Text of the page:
My son and I arrived pretty much on time for this fine event and Stanley Park was already full of people as we walked up the drive to register near the Cocker Tower clock. With stands and art already in place, the space felt full of activity.

First stop was Alien Robots Stole My Ipig, performed from the back of a spectacularly customised vehicle by a narrator and two assistants, the latter whom rather reminded me of the band Hawkwind’s dancers from the ’80s. With music and choreography, the show was fully interactive and the kids were loving it.

The Hippochondriac

There was almost too much to do and cross-referencing event times from the very handy guide leaflet was tricky. As we moved away from the Ipig show, it was immediately time for the pedal driven Hippochondriac to appear. These are the best kind of hippos, as I understand the real thing can be pretty nasty. Already pretty surreal, the driver/rider playing the ukulele was an extra bizarre touch to the show. There were so many people round the hippo, it was having difficulty manoeuvring.

All the park’s usual facilities were available and I think at this point we paused for drinks and carrot cake, which went down particularly well.

Puddleduck on the loose

Then it was out to rendezvous with The Puddleducks, the largest and most friendly ducks I have ever seen.

If one wanted a break from the really quite intense sun, it was well worth a short wait to find refuge in The Boathouse for the Aunty Social showing a delightful sequence of short films, which answered the question of how crocodiles can eat twiglets, amongst others.

Meanwhile at the Blackpool Libraries’ Big Tent craft sessions were in full swing. Also the children could browse a small but high quality range of volumes at the Storytellers Inc pop up bookshop.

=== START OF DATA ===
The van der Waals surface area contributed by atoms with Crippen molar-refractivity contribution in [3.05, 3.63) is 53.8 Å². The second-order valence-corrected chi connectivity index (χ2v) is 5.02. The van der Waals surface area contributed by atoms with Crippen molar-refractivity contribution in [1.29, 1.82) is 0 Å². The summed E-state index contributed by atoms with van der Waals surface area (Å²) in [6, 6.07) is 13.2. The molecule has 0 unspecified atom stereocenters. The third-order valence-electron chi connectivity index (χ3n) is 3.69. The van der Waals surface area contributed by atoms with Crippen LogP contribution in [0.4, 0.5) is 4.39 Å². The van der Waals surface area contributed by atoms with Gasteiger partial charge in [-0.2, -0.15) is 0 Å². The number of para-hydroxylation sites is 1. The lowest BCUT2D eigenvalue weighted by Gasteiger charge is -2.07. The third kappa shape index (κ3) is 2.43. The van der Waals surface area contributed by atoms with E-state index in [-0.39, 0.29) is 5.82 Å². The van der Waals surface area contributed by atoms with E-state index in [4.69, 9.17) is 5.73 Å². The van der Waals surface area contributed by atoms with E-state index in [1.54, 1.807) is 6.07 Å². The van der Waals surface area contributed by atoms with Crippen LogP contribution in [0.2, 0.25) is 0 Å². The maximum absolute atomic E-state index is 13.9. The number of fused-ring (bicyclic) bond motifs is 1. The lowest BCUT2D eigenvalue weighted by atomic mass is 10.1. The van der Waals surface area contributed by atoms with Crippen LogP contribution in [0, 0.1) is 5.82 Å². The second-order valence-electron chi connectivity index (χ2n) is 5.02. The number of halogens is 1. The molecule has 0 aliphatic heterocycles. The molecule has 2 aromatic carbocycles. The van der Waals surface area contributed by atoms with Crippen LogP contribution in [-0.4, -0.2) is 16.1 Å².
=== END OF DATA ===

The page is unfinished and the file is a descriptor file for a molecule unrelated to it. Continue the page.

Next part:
Kit and Caboodle

Over the way on the Storytellers’ Stage, Kit and Caboodle were charming all with their double act. Later Chirpipaw impressed us with their enthusiasm. To round off the afternoon, author and master storyteller, Dan Worsley took the stage to wow the kids with a frankly scatalogical tale of a lost ring; moral of this story – don’t lie to your mum. I must get a waistcoat like that.

Dan Worsley and storytelling waistcoat

By this time the sky was grey and the rain beginning to fall, but too late to spoil the day or dampen children or parents’ enthusiasm. On the evidence here, next year’s event could be even better and let us hope that its place in the calendar is secure. My apologies for all the many fine acts and events I have missed out of this piece, but there genuinely is too much to get round and it’s hard to choose what to go for. You were all great.

  • David Simper

    I have worked in the housing and transport professions for several local authorities, specialising in policy, strategy preparation and bid writing. Having always had an interest in film, the visual arts in general, theatre, music and lterature, I thought it would be good to combine the writing experience with these interests to contribute to altBlackpool. In addition to writing, my hobbies include watercolour and pastel painting, photography, woodwork, cycling and vegetable gardening.

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